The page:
Tuesday, 13 April 2010

www.alishasanvicens.com & why I write


How exciting is this? I've just claimed an address on the world wide interweb – not bad for a technophobe like myself.

I though I'd celebrate by uncorking a topic that bubbles up nicely in the heads of people like me who, 1. keep a blog, 2. get a self-named URL and 3. attempt to write a memoir of a season of their life (ie four years in England). Because to do any of the above seems pretty audacious, even a bit pretentious. And pretense is never nice.

So I thought I'd share a little bit about why I write. Because even I struggle with the accusation of being pretentious. I definitely don't want that. When I hear people say “Oh, I could never keep a blog because I don't think anybody would be interested in what I have to say” or voices in my head whisper, “Who do you think you are to write a book about yourself?!” I start to second guess myself. Who do I think I am? I have to have an answer.

I must admit that these voices often come with a British accent, because though England has many fine points, it doesn't exactly encourage wild and lavish dreaming. And it's a country that sees vulnerability as a more a liability than an asset, so spilling your soul on-line or in print does indeed feel a bit counter-cultural there. I know I've drawn in my boundaries markedly during my Britification process. I'm much more hesitant to tell all, and I definitely test the waters with a big toe before diving into the waters of confession. {Brits, please chime in if you disagree! And you know I don't mean everyone in England, I just mean in comparison to America.} Being in England often made me anyway second guess wanting to keep a blog or write a book. But I do it anyway.

The main reason is that I think vulnerability is a precious thing. And while I'm thankful to England for teaching me to be more protective of it, I still think it's important and powerful. When I read or hear people's stories, the one's they've vulnerably opened up and shared,  I'm thankful. Their stories make me feel like I'm not crazy for feeling how I do and not alone in my experiences that often seem unorthodox.

So that's really it: I just like to share the things I go through in hopes that they can encourage other people. In my efforts to protect myself I don't want to hoard the little gems of understanding I find along the way. Every time I sit down to write, I want to be thinking how can I serve other people with my story? I don't always think this, but it's a good thing to at least try and think.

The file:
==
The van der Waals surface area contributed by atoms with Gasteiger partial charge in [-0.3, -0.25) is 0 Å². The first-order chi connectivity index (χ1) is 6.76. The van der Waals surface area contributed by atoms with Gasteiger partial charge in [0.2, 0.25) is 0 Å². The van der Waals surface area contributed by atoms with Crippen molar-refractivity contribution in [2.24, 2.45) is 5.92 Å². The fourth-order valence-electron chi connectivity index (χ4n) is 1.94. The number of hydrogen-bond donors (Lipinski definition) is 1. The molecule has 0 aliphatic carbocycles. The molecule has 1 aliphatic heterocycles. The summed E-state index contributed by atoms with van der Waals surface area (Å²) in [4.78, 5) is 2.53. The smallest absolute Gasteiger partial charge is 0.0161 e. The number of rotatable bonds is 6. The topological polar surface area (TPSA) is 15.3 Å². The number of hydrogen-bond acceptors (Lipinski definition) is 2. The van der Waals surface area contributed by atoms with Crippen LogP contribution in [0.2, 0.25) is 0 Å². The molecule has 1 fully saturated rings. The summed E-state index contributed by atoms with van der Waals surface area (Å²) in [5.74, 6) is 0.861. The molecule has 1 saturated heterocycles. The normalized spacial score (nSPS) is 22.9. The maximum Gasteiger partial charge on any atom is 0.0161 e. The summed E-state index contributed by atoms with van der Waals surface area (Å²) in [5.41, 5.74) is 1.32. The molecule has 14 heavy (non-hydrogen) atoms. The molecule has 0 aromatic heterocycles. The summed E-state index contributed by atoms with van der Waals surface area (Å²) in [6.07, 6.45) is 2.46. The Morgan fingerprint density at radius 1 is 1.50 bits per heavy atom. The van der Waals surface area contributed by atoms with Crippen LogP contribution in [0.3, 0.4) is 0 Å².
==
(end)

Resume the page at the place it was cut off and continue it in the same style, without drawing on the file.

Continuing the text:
When you put yourself forward for anything in life that requires vulnerability, it's really hard to not come across as pretentious. But I think it's a risk worth taking & I hope you agree.

So, that's why I write, in a nutshell. And also I must say I am so grateful for everyone who stops by my blog and tells me that what I've written has encouraged them – it really makes it all worthwhile. So...

Thank you.

Photo by Brandon Page


Rachel H. Evans said...

Great post, Alisha. I second-guess myself sometimes too, especially when I hear the classic, "Oh I could never blog because people don't care about the boring details of my life" line.

But then I remember that if I write well, I will hit on a universal nerve here and there and my experience will be reflective of the experiences of my readers...which is like a little gift of truth to them.

It doesn't happen all of the time - or even most of the time - but when it does, I feel pleased to have reciprocated their kindness.

Great post. I can't wait to read your memoir!

Nadine said...

Beautiful post and congrats on the address!

I love why you write and I love your writing. Honesty, often a rare element in this world, is refreshing.

I love sharing stories. My best friend in my 20s said, "Learn from my mistakes, cause life is too short to make them all yourself."

When I open up to people, through talking or through my writing, it brings me closer to them, and vice versa.

Thanks for being honest and vulnerable and thanks for encouraging me. :)

alisha said...

Thanks Rachel and Nadine. It is indeed that universal nerve that I'm aiming for, even if I only hit it every once in a while. :) And it is a way to get closer to people, even if just through the sharing of mistakes and embarrassments. :)

TheLadyWhoLunches said...

Love it and so excited for your website!
Yes, England does teach you to become a gentler, quieter side of yourself, I think. I'm glad you continue to make yourself vulnerable - it teaches others so much.

Saskia said...

Blogging definitely isn't as popular (in my opinion) in the UK as it is in the US - I hadn't really thought too much about why this might be, but I think you've hit the nail on the head. I've come across quite a few "why would you want to share so much on the web" type comments...

Do what makes you happy - I'm very glad others share and have allowed me to open up more.

Saskia x

alisha said...

Meagan, here's to quieter, gentler versions of our American selves. :)

Saskia, thanks for stopping by and good on you for doing what you love too. I think that no matter where in the world you are, when others see you doing what you're passionate about it opens them up to want the same, even if they don't say so.

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